Creating Change in the Cataloging Lab | Peer to Peer Review

To library staff, cataloging can seem to consist entirely of complex and impenetrable rules. Overworked catalogers, besieged by staff reductions and constantly changing standards and systems, can feel that other staff aren’t interested in what they do. But in my experience, other librarians are keen to learn more about what shapes the catalog records they use every day. I set out to bridge this knowledge gap with a website that would allow all library staff to more fully understand (and potentially make changes to) one of the most essential parts of a catalog record—subject headings.
To library staff, cataloging can seem to consist entirely of complex and impenetrable rules. Overworked catalogers, besieged by staff reductions and constantly changing standards and systems, can feel that other staff aren’t interested in what they do. But in my experience, other librarians are keen to learn more about what shapes the catalog records they use every day. I set out to bridge this knowledge gap with a website that would allow all library staff to more fully understand (and potentially make changes to) one of the most essential parts of a catalog record—subject headings.

UNDERSTANDING THE SYSTEM

Library of Congress Subject Headings (LCSH) are maintained by the Library of Congress (LC); proposals for new headings or changes to existing headings are reviewed and approved by LC’s Policy and Standards Division. Although LC maintains control over the vocabulary, since the 1980s there have been programs in place to foster development of LCSH via cooperative contributions from other institutions. The Subject Authority Cooperative (SACO) program is designed to allow librarians to propose new subject headings and revisions to existing subject headings. But many institutions don’t have the time or internal resources to participate in SACO; staff at public or school libraries are rarely involved in the program. Even when a library is a SACO member, typically only cataloging staff are involved in the work. Other library staff are left in the dark about how LCSH are created and how they can be changed. In fact, although the rules around constructing subject headings can be complex, anyone can submit a proposal for a new or revised subject heading. But not many librarians know that! After a few years of cataloging as a professional, I had heard many complaints about inadequate or inappropriate subject headings, but only a handful of people I knew had the institutional support necessary to dedicate time toward submitting proposals for improving LCSH. Public-facing library staff usually have the most awareness of how patrons are using library catalogs, including whether current subject headings are meeting user needs, but they’re far removed from the LCSH approval process. After the fervent response to the years-long efforts to change the “Illegal aliens” LCSH (which has still not been changed!), it seemed clear to me that people were interested in understanding more about how LCSH are decided upon and how the vocabulary could more accurately reflect the words that users are searching for.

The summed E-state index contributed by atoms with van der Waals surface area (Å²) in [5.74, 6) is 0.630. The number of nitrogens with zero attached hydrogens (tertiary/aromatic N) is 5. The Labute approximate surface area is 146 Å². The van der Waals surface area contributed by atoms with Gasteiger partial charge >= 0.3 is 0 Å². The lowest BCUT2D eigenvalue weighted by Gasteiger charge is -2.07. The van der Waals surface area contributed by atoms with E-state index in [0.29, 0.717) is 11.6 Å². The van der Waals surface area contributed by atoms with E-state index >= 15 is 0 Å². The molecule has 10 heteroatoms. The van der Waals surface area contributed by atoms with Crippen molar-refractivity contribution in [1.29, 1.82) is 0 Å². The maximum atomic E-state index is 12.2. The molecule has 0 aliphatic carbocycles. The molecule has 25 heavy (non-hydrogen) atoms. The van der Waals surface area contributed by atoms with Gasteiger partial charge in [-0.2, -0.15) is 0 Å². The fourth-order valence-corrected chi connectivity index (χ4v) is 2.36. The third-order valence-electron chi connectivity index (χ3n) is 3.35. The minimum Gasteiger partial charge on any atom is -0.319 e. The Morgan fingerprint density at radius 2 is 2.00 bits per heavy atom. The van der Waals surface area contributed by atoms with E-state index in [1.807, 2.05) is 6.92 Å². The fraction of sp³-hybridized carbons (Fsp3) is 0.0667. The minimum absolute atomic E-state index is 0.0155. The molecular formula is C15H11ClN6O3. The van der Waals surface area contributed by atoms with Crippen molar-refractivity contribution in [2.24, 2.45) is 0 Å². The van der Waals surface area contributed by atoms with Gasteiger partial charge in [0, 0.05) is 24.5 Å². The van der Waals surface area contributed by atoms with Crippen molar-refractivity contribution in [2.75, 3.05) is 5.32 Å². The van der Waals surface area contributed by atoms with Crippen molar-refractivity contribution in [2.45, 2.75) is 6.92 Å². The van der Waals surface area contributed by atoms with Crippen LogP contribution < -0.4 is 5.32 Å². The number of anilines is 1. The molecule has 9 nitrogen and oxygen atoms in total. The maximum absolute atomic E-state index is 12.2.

CREATING THE SITE